First Takes on the Election

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From the FT, here is my first take on the mid-terms. I'll have more to say later.

On Tuesday, the US electorate spoke pretty clearly about what it does not want. It does not want slow economic growth, continuing financial distress, and persistently high unemployment. A sufficient number of voters also said that they do not want a transformative policy agenda of the kind that Barack Obama has lately dangled in front of the most committed Democrats in an effort to get them to the polls. What voters have yet to decide is what they do want - and therein lies a large problem for their country.

See also Bill Galston...

Much depends on the strategy President Barack Obama himself adopts, and then announces in his 2011 state of the union address next January. Like Bill Clinton after his November 1994 mid-term defeat, Mr Obama must decide what balance to strike between conciliation and confrontation. He will have to give some ground he would rather not; if he resists everything the new Congress enacts, he risks a negative public reaction. He will have to pick his fights carefully, and with a tactical flexibility and attentiveness to the public mood that has not been his strong suit up to now.

...and Chris Caldwell.

[F]or Republican candidates there is no longer any such thing as being too close to the Tea Party. (Although Tea Party activists have presumably learnt a lesson about getting too close to candidates such as O'Donnell.)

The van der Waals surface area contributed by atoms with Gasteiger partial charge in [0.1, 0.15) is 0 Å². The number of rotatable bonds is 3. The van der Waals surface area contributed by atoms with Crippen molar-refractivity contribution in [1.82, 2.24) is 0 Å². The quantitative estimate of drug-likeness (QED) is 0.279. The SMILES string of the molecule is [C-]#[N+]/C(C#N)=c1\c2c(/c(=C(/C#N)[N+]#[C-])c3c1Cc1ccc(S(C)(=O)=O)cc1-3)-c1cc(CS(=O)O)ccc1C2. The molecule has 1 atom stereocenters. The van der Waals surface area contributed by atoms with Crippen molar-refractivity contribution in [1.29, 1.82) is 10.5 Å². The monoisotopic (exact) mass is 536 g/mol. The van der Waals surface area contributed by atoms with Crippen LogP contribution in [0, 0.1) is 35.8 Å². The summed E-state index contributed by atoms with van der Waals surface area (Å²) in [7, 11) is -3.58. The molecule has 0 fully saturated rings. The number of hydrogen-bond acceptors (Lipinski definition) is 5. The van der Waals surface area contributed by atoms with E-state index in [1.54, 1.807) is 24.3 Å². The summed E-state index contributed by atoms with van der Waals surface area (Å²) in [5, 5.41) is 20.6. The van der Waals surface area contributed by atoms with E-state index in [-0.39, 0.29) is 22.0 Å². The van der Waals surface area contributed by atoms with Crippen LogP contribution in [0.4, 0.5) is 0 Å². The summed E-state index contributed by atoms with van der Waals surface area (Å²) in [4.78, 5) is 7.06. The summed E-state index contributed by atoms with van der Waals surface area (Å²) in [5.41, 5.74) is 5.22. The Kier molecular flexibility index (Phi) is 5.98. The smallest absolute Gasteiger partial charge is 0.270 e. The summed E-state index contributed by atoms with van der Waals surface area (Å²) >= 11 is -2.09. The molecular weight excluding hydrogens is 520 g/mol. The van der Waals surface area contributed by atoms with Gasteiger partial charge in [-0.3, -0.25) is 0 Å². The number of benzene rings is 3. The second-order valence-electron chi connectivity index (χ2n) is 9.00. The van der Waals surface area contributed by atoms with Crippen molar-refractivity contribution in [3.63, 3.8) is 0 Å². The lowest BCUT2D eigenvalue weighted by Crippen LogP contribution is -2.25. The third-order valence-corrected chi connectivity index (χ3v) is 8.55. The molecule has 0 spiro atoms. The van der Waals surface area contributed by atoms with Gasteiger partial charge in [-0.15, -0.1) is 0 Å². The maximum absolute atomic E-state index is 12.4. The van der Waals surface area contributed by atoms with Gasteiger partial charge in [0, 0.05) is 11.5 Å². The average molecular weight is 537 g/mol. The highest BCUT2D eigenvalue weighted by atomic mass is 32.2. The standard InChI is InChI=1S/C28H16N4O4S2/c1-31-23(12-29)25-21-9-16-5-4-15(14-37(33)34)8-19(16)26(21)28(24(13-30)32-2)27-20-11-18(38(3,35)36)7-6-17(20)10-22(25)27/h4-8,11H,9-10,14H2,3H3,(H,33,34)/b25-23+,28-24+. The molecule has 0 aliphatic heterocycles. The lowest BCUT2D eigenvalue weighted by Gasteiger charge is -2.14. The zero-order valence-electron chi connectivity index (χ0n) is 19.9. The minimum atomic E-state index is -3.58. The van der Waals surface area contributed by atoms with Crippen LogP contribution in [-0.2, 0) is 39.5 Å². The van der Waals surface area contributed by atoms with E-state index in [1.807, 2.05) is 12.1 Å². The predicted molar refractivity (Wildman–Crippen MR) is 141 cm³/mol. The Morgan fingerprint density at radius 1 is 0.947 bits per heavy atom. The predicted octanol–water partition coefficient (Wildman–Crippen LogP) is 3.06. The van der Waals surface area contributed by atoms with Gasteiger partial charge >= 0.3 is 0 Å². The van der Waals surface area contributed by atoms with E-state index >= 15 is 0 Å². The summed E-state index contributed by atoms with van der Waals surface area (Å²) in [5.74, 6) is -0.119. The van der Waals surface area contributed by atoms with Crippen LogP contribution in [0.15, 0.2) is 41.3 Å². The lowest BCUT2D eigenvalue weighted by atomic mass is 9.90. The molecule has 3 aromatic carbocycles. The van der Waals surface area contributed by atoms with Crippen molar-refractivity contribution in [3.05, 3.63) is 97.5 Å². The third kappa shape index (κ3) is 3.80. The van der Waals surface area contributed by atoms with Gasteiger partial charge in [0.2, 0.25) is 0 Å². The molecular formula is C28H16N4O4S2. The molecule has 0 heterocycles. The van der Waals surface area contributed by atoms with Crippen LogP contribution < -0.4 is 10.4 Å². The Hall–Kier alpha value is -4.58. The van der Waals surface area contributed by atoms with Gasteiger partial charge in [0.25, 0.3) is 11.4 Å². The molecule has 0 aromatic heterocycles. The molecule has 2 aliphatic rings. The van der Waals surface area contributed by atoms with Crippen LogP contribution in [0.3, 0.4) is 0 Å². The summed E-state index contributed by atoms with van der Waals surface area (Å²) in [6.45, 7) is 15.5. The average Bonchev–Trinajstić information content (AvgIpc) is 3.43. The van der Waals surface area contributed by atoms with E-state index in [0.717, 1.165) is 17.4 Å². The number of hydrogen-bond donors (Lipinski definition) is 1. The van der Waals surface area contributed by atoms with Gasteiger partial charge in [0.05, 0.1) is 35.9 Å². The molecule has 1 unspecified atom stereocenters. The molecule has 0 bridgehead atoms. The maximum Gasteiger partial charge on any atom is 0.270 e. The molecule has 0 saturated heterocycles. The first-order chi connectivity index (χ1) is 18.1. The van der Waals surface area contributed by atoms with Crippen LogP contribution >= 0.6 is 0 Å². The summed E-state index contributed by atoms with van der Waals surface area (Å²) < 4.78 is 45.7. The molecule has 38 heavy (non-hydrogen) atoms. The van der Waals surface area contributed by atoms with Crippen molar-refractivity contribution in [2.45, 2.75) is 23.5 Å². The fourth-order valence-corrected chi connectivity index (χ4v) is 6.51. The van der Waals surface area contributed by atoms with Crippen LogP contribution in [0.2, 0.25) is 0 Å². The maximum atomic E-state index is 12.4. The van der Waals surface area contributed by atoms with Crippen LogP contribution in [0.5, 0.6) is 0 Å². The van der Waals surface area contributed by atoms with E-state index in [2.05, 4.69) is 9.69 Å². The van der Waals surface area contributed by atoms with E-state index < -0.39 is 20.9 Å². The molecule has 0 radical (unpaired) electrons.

A pessimistic Republican, however, might say that the organisational limits of the Tea Party have been revealed. The group's strength is its leaderlessness, its informality, its lack of hierarchy, which makes it a powerful engine of grassroots organising. Possibly it is of less electoral use in situations that require co-ordinated action and complicated logistics, like a Senate race in a populous and varied state like Pennsylvania. For that sort of operation, a big corporate operation of the sort Republicans perfected under Karl Rove may still do the trick better. This could as easily be an argument for scaling the Tea Party up as for accepting its limitations.

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Clive Crook is a senior editor of The Atlantic and a columnist for Bloomberg View. He was the Washington columnist for the Financial Times, and before that worked at The Economist for more than 20 years, including 11 years as deputy editor. Crook writes about the intersection of politics and economics. More

Crook writes about the intersection of politics and economics.

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